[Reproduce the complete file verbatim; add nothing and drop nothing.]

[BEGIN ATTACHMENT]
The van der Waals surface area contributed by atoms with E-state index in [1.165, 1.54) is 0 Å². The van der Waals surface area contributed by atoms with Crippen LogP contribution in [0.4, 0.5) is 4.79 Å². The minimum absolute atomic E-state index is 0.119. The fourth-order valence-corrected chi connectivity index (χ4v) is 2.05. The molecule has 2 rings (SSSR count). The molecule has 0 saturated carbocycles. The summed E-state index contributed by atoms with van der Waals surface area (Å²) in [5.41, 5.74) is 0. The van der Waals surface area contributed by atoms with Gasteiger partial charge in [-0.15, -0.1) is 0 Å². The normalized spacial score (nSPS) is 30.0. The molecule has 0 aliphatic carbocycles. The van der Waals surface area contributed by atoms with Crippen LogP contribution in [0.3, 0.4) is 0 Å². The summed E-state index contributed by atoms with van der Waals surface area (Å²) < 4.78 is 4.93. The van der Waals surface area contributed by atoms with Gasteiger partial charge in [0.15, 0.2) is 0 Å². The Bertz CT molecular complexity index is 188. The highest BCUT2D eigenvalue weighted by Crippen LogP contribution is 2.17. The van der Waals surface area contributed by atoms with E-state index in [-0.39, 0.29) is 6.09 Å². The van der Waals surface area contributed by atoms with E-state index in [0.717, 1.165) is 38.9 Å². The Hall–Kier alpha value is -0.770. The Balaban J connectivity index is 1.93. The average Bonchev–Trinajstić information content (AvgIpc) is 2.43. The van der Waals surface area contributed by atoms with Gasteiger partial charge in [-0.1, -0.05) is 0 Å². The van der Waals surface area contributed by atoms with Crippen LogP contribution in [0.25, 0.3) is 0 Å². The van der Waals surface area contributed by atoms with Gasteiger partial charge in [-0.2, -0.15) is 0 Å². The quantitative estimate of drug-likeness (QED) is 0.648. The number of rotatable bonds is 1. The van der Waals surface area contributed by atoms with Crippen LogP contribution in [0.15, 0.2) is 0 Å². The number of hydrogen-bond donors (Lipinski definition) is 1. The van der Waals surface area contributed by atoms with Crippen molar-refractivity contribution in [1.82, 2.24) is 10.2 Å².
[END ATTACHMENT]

The van der Waals surface area contributed by atoms with E-state index in [1.165, 1.54) is 0 Å². The van der Waals surface area contributed by atoms with Crippen LogP contribution in [0.4, 0.5) is 4.79 Å². The minimum absolute atomic E-state index is 0.119. The fourth-order valence-corrected chi connectivity index (χ4v) is 2.05. The molecule has 2 rings (SSSR count). The molecule has 0 saturated carbocycles. The summed E-state index contributed by atoms with van der Waals surface area (Å²) in [5.41, 5.74) is 0. The van der Waals surface area contributed by atoms with Gasteiger partial charge in [-0.15, -0.1) is 0 Å². The normalized spacial score (nSPS) is 30.0. The molecule has 0 aliphatic carbocycles. The van der Waals surface area contributed by atoms with Crippen LogP contribution in [0.3, 0.4) is 0 Å². The summed E-state index contributed by atoms with van der Waals surface area (Å²) < 4.78 is 4.93. The van der Waals surface area contributed by atoms with Gasteiger partial charge in [0.15, 0.2) is 0 Å². The Bertz CT molecular complexity index is 188. The highest BCUT2D eigenvalue weighted by Crippen LogP contribution is 2.17. The van der Waals surface area contributed by atoms with E-state index in [-0.39, 0.29) is 6.09 Å². The van der Waals surface area contributed by atoms with E-state index in [0.717, 1.165) is 38.9 Å². The Hall–Kier alpha value is -0.770. The Balaban J connectivity index is 1.93. The average Bonchev–Trinajstić information content (AvgIpc) is 2.43. The van der Waals surface area contributed by atoms with Gasteiger partial charge in [-0.1, -0.05) is 0 Å². The van der Waals surface area contributed by atoms with Crippen LogP contribution in [0.25, 0.3) is 0 Å². The van der Waals surface area contributed by atoms with Gasteiger partial charge in [-0.2, -0.15) is 0 Å². The quantitative estimate of drug-likeness (QED) is 0.648. The number of rotatable bonds is 1. The van der Waals surface area contributed by atoms with Crippen LogP contribution in [0.15, 0.2) is 0 Å². The number of hydrogen-bond donors (Lipinski definition) is 1. The van der Waals surface area contributed by atoms with Crippen molar-refractivity contribution in [1.82, 2.24) is 10.2 Å².